The Gazette editor wrote: “The effect of Lincoln’s election upon the country is thus portrayed by one of the ablest and most conservative journals of the South─the Savannah Republican. Let it be read by Union men, by Democrats, and by all good citizens who wish well to the country:”
“Let Lincoln be elected next November, and between that time and March, we shall see cotton at five cents, negroes at five hundred dollars, Railroad, Bank and all other stocks, North and south, down among the dead men, business destroyed, creditors unable to collect their dues, and debtors ruined, and everything completely disorganized. . . . It becomes then the imperative duty of every patriot of the land, to labor to prevent Lincoln’s election, and to avert such dreadful consequences as will, in all human probability, flow from it.”
Wild predictions seem to be part and parcel of heated political contests, now as well as then.
In the election of 1860, there were 6,446 votes cast in Hunterdon County for president; 3,619 for the “Democratic Union,” which was New Jersey’s solution to the split in the Democratic Party, and 2,827 for Abraham Lincoln. Delaware Township had the third highest number of votes cast among the townships in Hunterdon: 476 for the “Dem. Union” and 166 for Lincoln. A pretty solid victory for the Democrats. In fact, among Hunterdon municipalities, Delaware Township had the largest majority of votes against Lincoln. No other township came close to its 310-vote margin.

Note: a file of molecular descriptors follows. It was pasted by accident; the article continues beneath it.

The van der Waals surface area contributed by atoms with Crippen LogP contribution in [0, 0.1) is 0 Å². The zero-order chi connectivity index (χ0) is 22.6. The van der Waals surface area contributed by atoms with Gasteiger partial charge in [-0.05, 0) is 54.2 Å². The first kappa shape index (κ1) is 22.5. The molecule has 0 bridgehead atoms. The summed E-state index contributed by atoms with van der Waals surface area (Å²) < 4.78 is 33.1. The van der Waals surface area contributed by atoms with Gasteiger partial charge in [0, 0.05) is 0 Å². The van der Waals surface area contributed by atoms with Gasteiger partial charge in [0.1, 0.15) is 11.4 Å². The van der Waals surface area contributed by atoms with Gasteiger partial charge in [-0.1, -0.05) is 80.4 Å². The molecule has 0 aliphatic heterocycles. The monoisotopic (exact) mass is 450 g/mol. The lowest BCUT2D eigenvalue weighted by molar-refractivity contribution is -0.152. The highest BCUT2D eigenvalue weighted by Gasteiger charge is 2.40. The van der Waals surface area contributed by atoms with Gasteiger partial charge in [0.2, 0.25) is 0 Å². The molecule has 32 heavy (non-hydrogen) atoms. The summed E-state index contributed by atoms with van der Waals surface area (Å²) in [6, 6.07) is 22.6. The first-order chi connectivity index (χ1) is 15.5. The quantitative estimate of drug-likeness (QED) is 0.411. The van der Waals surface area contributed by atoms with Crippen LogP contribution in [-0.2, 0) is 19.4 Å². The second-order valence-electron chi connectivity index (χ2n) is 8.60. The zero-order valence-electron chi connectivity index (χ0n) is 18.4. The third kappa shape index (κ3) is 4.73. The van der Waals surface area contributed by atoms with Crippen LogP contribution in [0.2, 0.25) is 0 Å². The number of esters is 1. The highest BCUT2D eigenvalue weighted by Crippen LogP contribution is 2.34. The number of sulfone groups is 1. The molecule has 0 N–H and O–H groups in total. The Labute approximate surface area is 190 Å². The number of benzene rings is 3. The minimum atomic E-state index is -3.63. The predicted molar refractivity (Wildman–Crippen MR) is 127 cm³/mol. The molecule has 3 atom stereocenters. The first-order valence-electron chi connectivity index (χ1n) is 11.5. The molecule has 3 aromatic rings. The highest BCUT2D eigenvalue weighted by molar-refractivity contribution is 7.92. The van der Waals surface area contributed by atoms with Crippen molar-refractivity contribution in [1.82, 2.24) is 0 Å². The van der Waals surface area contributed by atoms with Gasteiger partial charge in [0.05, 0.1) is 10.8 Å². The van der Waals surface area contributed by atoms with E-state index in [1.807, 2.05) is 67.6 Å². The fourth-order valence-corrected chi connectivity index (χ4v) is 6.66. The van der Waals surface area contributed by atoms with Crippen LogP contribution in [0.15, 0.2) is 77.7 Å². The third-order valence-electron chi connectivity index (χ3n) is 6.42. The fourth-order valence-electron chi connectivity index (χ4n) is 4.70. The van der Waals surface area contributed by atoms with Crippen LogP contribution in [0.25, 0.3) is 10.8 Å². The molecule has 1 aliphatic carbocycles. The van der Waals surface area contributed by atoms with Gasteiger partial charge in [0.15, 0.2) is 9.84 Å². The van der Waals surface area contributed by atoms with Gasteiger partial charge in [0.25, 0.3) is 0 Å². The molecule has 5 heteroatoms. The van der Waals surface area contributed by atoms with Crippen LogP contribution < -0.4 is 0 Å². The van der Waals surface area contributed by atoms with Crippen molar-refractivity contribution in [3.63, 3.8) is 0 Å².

Despite the voters of Delaware Township, Lincoln won the election. During his triumphant 1861 train ride from Springfield, Illinois to Washington DC, Lincoln stopped off at Trenton and delivered two addresses, one to the New Jersey Assembly and one to the New Jersey Senate. In his Senate speech, Lincoln recalled his childhood fondness for the story of Washington’s crossing of the Delaware River during a critical moment of the Revolutionary War. His words seem to presage his Gettysburg Address.
“ . . . you all know, for you have all been boys, how these early impressions last longer than any others. I recollect thinking then, boy even though I was, that there must have been something more than common that those men struggled for. I am exceedingly anxious that that thing which they struggled for; that something even more than National Independence; that something that held out a great promise to all the people of the world to all time to come; I am exceedingly anxious that this Union, the Constitution, and the liberties of the people shall be perpetuated in accordance with the original idea for which that struggle was made, and I shall be most happy indeed if I shall be an humble instrument in the hands of the Almighty, and of this, his almost chosen people, for perpetuating the object of that great struggle.”